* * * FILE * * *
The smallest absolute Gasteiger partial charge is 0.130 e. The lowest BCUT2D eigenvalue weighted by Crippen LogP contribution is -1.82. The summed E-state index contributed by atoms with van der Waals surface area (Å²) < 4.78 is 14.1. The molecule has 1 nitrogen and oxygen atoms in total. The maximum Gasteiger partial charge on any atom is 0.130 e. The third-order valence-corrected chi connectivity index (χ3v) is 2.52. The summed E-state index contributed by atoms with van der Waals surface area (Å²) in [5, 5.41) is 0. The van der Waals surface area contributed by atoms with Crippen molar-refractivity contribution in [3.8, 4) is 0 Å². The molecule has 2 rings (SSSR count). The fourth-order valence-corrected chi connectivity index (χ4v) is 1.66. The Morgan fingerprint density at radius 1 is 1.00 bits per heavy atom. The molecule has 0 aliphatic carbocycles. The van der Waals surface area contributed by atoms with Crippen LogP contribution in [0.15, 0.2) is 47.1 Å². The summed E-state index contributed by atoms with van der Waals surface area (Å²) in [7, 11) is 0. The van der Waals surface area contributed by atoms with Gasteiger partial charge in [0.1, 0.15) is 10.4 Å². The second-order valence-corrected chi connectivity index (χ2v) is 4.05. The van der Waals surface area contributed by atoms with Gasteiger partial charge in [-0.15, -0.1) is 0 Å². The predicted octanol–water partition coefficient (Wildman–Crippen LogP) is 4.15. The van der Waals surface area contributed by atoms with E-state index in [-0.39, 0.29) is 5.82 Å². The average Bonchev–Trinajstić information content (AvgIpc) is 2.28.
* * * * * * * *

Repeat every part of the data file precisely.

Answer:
The smallest absolute Gasteiger partial charge is 0.130 e. The lowest BCUT2D eigenvalue weighted by Crippen LogP contribution is -1.82. The summed E-state index contributed by atoms with van der Waals surface area (Å²) < 4.78 is 14.1. The molecule has 1 nitrogen and oxygen atoms in total. The maximum Gasteiger partial charge on any atom is 0.130 e. The third-order valence-corrected chi connectivity index (χ3v) is 2.52. The summed E-state index contributed by atoms with van der Waals surface area (Å²) in [5, 5.41) is 0. The van der Waals surface area contributed by atoms with Crippen molar-refractivity contribution in [3.8, 4) is 0 Å². The molecule has 2 rings (SSSR count). The fourth-order valence-corrected chi connectivity index (χ4v) is 1.66. The Morgan fingerprint density at radius 1 is 1.00 bits per heavy atom. The molecule has 0 aliphatic carbocycles. The van der Waals surface area contributed by atoms with Crippen LogP contribution in [0.15, 0.2) is 47.1 Å². The summed E-state index contributed by atoms with van der Waals surface area (Å²) in [7, 11) is 0. The van der Waals surface area contributed by atoms with Gasteiger partial charge in [0.1, 0.15) is 10.4 Å². The second-order valence-corrected chi connectivity index (χ2v) is 4.05. The van der Waals surface area contributed by atoms with Gasteiger partial charge in [-0.15, -0.1) is 0 Å². The predicted octanol–water partition coefficient (Wildman–Crippen LogP) is 4.15. The van der Waals surface area contributed by atoms with E-state index in [-0.39, 0.29) is 5.82 Å². The average Bonchev–Trinajstić information content (AvgIpc) is 2.28.